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8.1 LSCP Escalation Procedure


This chapter was updated in August 2019 and includes a revised Resolution and Escalation Procedure.

LSCP Escalation Procedure

The purpose of the LSCP Escalation Procedure is to ensure that all partner agencies working within Liverpool have a quick and straightforward means of resolving differences in professional perspectives in order to safeguard the welfare of children and young people.

See: LSCP Resolution & Escalation Procedure.


The LSCP Escalation procedure ensures that partner agencies have a quick and straightforward means of resolving differences, in professional perspectives, in order to safeguard the welfare of children and young people. The LSCP Escalation Procedure should be read in conjunction with organisation's procedures for escalation of concerns.

Effective working together depends on resolving disagreements to the satisfaction of workers and agencies, and a belief in genuine partnership and joint working to safeguard children. Problem resolution is an integral part of professional cooperation and joint working to safeguard children.

Every agency should have their own procedures in place for how to deal with concerns within their own setting. On occasion, where concerns need to be raised with another agency, workers should ensure this occurs as soon as possible following the disagreement and all information clearly recorded. If a resolution cannot be reached worker to worker, then this will be progressed to line managers.

When any professional considers a child is at immediate risk of Significant Harm, then the individual must ensure their concerns are escalated on the same working day using established safeguarding procedures. At no time must professional disagreement detract from ensuring a child is safeguarded. The child's welfare and safety must remain paramount throughout.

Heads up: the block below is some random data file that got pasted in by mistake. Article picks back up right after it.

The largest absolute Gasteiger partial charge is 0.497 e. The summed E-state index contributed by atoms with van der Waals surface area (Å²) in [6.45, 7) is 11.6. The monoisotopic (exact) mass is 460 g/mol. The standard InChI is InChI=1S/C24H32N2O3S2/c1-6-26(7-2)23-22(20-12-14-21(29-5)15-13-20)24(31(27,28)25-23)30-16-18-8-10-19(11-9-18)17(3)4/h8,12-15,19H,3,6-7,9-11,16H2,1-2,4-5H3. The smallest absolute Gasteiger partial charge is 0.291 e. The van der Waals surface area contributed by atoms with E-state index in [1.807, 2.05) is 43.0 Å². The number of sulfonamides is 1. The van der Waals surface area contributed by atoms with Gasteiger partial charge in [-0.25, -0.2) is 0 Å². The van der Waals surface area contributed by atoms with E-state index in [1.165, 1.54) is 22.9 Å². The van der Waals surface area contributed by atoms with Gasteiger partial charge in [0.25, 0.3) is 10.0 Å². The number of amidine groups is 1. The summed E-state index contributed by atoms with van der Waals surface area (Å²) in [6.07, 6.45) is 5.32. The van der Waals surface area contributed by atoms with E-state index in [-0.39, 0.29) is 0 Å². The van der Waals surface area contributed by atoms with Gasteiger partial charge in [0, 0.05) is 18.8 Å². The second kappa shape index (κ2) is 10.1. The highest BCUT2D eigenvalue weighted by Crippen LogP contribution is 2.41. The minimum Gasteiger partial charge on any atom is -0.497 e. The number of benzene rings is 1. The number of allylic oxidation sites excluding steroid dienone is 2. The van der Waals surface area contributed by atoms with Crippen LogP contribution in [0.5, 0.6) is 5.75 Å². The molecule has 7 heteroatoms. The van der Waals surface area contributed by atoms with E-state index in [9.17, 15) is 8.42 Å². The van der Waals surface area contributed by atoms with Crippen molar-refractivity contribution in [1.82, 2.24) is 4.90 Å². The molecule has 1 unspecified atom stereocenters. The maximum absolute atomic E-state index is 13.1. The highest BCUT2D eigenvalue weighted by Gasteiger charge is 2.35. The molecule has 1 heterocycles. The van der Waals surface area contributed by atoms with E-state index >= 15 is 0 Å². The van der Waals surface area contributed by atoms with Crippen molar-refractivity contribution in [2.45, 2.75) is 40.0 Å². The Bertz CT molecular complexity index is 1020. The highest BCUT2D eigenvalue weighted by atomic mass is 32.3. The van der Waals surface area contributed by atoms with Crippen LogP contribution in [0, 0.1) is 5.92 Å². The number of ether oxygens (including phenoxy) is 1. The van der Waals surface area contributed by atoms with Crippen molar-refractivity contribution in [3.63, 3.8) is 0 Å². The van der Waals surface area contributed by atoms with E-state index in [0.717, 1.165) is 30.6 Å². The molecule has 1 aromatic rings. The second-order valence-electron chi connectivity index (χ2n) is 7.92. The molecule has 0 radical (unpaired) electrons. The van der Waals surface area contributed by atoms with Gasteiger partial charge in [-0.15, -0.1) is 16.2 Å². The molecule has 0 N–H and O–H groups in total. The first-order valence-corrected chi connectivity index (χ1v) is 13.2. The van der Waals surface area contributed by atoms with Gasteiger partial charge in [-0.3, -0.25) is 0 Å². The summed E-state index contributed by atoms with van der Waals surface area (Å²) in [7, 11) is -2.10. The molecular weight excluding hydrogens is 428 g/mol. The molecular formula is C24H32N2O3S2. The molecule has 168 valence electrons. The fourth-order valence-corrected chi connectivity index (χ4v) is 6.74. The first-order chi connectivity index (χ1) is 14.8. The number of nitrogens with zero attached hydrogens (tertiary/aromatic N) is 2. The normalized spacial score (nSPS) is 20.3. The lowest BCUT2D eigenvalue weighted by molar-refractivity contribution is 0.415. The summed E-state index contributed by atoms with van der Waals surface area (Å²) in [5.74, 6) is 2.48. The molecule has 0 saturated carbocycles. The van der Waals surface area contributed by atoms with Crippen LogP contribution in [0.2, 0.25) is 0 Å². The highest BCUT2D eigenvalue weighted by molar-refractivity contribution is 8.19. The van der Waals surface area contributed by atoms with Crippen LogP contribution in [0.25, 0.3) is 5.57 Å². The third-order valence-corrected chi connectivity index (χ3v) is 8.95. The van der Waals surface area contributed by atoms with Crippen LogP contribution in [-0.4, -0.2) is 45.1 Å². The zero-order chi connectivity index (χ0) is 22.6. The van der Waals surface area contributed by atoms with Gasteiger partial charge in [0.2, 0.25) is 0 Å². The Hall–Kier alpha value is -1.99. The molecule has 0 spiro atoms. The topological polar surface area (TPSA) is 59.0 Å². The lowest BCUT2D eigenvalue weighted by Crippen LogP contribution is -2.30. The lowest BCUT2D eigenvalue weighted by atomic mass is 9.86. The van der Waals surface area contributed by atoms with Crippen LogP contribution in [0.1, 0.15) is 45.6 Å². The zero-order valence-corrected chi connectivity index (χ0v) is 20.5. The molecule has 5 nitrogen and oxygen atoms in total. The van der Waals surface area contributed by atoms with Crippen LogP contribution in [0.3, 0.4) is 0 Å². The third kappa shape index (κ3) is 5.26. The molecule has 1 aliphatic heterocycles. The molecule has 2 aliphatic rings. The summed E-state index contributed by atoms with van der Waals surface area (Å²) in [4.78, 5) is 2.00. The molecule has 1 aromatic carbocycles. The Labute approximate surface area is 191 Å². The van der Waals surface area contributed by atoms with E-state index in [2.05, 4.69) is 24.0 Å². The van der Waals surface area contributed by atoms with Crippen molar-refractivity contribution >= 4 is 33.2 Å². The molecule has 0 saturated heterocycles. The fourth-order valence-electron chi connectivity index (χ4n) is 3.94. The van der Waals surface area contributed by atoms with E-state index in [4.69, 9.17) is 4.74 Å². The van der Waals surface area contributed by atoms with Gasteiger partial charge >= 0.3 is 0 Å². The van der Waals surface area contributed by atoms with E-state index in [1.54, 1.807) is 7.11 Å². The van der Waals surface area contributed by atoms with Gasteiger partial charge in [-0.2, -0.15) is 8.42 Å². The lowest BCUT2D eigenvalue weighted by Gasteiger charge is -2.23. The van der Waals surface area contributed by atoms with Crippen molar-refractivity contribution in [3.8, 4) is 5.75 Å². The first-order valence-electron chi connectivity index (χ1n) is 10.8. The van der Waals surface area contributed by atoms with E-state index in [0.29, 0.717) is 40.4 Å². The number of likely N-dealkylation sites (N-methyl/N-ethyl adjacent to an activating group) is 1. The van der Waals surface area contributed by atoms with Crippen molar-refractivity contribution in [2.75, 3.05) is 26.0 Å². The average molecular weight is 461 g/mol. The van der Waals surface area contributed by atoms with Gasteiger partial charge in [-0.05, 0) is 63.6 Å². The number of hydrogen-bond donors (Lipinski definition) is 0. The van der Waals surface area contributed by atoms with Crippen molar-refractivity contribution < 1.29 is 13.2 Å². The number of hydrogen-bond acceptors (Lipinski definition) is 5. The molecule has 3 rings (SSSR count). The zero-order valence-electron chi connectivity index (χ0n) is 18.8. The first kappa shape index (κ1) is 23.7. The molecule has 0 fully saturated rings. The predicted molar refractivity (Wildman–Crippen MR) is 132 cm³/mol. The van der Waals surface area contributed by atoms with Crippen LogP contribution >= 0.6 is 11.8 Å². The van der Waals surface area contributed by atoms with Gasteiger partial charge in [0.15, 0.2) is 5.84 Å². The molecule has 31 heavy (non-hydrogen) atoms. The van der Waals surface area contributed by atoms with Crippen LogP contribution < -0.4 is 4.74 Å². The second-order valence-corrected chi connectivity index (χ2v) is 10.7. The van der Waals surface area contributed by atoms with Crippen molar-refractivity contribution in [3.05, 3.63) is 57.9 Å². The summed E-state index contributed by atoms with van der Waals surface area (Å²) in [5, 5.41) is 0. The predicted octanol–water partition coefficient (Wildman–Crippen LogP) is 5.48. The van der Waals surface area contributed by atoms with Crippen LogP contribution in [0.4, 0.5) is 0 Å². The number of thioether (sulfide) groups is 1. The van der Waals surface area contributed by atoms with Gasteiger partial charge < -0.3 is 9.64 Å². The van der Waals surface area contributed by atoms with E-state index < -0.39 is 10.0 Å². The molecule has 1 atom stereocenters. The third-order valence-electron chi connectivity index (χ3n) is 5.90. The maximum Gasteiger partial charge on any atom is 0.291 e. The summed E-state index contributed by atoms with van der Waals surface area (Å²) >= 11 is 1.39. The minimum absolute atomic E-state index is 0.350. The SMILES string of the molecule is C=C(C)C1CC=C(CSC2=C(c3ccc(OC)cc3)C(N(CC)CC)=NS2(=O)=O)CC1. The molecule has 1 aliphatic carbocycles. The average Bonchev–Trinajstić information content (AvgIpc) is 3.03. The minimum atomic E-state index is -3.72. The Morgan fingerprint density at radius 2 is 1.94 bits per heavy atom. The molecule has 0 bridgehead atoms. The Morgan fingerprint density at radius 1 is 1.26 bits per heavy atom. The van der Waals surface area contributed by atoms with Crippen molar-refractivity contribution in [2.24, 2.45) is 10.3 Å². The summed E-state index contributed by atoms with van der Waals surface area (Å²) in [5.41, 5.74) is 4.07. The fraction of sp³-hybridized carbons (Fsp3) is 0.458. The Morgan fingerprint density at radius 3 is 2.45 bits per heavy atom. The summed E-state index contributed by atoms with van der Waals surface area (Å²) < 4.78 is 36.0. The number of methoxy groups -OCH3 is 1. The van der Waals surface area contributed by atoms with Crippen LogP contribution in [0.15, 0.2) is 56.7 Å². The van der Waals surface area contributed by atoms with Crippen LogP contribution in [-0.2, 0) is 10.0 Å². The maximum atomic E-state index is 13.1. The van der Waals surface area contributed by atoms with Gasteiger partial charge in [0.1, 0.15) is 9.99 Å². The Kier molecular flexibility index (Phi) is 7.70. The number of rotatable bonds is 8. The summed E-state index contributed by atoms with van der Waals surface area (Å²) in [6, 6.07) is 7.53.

Differing opinions could arise in a number of areas, but are most likely to arise as a result of:

  • Levels of need and intervention;
  • Lack of understanding of roles and responsibilities;
  • The need for action and communication.

Examples where the concerns about the child should prompt action are given below although this list is not exhaustive:

  • A referral is not considered to meet eligibility criteria for assessment by Children's Social Care, for example, several low level concerns;
  • A professional is concerned about the action and inaction of another professional in relation to a child or family member;
  • There is disagreement between professionals as to the course of action in an open case;
  • Whether there should be an Initial Child Protection Conference, or whether a case should be closed;
  • Disagreement over the sharing of information and/or provision of services;
  • Disagreements over the outcome of any assessment and whether the appropriate plan is in place to safeguard and promote the welfare of the child.

Where professionals consider that the practice, or decision making of other professionals is placing children at risk of harm, they must be assertive and act swiftly and ensure that they challenge any relevant professionals.